By Jill Drachenberg, Managing Editor, AHC Media
Thirty-day Medicare readmissions fell in 49 states and the District of Columbia since 2010, according to new data from CMS.
According to the data, 30-day readmissions dropped by 8% nationally between 2010-2015. Vermont is the only state that has not experienced a reduction, with its numbers “virtually unchanged” at 15.3% to 15.4% over the five-year span.
More than 565,000 readmissions were prevented, according to CMS, with around 100,000 prevented in 2015 alone. Cost savings estimates were not included in the report.
The declining numbers are likely a result of programs such as the Hospital Readmissions Reduction Program, which penalizes or rewards hospitals for readmissions following certain conditions or procedures, said Patrick Conway, MD, principal deputy administrator and chief medical officer of CMS.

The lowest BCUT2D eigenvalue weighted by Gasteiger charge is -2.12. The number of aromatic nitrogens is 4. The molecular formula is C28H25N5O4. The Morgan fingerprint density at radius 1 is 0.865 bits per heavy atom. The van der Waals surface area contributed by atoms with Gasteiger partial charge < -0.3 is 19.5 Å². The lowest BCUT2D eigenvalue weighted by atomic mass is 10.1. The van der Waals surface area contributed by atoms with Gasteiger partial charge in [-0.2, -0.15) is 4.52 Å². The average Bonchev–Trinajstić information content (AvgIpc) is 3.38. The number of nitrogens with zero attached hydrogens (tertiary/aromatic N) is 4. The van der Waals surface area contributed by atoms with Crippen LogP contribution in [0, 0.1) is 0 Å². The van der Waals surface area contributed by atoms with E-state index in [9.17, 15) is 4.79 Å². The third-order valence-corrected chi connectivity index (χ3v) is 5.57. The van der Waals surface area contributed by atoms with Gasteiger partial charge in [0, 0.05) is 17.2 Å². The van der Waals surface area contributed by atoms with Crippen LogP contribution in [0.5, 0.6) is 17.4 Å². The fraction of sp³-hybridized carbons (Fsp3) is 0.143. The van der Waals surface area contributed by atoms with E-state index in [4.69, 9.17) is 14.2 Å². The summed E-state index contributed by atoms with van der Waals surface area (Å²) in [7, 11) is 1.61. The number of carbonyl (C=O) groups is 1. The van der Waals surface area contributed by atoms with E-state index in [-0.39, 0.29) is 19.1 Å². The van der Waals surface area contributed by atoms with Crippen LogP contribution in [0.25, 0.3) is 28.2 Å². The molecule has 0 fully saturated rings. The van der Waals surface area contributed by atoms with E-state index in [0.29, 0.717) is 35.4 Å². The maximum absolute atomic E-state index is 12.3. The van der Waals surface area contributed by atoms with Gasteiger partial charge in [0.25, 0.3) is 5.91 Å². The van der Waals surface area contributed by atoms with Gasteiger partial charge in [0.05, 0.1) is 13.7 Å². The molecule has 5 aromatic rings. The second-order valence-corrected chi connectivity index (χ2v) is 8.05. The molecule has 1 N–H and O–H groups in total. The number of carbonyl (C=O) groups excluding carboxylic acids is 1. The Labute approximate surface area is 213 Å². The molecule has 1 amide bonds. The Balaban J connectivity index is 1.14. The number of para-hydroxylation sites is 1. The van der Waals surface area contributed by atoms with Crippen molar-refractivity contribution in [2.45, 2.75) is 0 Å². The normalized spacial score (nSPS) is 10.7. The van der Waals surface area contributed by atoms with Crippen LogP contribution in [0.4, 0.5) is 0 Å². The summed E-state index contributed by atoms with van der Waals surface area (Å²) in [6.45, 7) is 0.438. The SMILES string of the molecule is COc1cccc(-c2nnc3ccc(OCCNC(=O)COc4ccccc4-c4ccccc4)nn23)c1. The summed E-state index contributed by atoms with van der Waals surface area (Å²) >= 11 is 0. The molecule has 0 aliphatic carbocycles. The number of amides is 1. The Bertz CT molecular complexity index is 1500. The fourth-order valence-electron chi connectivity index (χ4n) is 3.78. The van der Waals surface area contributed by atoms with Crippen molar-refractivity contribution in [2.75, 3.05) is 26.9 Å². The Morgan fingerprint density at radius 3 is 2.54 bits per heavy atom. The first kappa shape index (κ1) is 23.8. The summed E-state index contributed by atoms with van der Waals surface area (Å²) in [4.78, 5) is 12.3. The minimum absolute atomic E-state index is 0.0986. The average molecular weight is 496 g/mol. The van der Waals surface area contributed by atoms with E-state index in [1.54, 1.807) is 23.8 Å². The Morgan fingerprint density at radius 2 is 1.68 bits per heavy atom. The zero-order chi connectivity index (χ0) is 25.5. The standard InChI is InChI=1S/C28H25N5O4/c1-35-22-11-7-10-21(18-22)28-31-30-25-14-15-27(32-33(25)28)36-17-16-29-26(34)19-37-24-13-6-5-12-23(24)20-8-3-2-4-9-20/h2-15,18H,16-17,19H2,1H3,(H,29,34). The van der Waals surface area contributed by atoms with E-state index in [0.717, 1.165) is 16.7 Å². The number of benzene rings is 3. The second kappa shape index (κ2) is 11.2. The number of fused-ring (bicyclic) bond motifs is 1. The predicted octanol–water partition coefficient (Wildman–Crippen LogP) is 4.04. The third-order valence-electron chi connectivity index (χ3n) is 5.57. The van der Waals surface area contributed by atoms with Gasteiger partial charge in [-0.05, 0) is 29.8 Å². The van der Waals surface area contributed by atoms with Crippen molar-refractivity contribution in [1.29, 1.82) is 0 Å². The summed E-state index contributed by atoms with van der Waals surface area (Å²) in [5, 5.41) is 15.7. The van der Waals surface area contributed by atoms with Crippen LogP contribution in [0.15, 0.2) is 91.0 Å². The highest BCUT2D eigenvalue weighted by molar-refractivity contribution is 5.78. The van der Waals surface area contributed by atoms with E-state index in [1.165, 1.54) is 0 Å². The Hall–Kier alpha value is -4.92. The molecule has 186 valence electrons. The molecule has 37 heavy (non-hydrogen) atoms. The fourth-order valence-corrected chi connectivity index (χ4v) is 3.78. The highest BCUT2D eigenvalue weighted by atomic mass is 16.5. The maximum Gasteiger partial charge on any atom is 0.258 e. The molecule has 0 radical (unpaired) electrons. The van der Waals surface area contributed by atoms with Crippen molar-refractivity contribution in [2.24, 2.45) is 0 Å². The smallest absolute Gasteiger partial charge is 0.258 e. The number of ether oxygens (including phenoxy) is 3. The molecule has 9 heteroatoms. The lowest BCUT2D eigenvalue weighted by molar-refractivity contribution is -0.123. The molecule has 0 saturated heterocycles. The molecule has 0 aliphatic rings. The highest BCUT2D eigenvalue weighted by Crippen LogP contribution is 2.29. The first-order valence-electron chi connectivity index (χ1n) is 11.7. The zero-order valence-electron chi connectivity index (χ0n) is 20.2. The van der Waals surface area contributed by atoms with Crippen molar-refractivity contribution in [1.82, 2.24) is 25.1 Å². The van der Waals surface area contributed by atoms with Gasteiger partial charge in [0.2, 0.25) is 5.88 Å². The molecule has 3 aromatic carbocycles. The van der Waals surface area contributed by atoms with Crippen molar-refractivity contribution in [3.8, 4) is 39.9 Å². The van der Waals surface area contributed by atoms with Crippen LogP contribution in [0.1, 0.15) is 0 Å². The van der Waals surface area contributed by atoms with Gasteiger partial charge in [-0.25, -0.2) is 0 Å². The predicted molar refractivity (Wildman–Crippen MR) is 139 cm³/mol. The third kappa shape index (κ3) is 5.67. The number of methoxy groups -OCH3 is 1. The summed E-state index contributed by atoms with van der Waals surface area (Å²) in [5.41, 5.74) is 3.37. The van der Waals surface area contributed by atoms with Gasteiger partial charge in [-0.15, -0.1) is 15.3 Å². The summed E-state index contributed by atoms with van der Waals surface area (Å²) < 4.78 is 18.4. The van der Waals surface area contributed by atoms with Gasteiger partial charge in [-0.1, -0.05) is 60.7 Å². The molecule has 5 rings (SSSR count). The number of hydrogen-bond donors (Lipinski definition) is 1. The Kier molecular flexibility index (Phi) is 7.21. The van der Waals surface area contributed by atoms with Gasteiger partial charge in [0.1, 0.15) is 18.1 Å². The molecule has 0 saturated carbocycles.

“The Hospital Readmissions Reduction Program is just one part of the [Obama] administration’s broader strategy to reform the health care system by paying providers for what works, unlocking health care data, and finding new ways to coordinate and integrate care to improve quality,” Conway wrote in a CMS blog post. “The goal of all of these efforts is to spend our health care dollars more wisely to promote better care for Medicare beneficiaries and other Americans across the country.”
For more information on how to effectively reduce 30-day readmissions and avoid penalties, see AHC Media’s on-demand webinar, Strategies to Decrease the Financial Impact of Readmissions.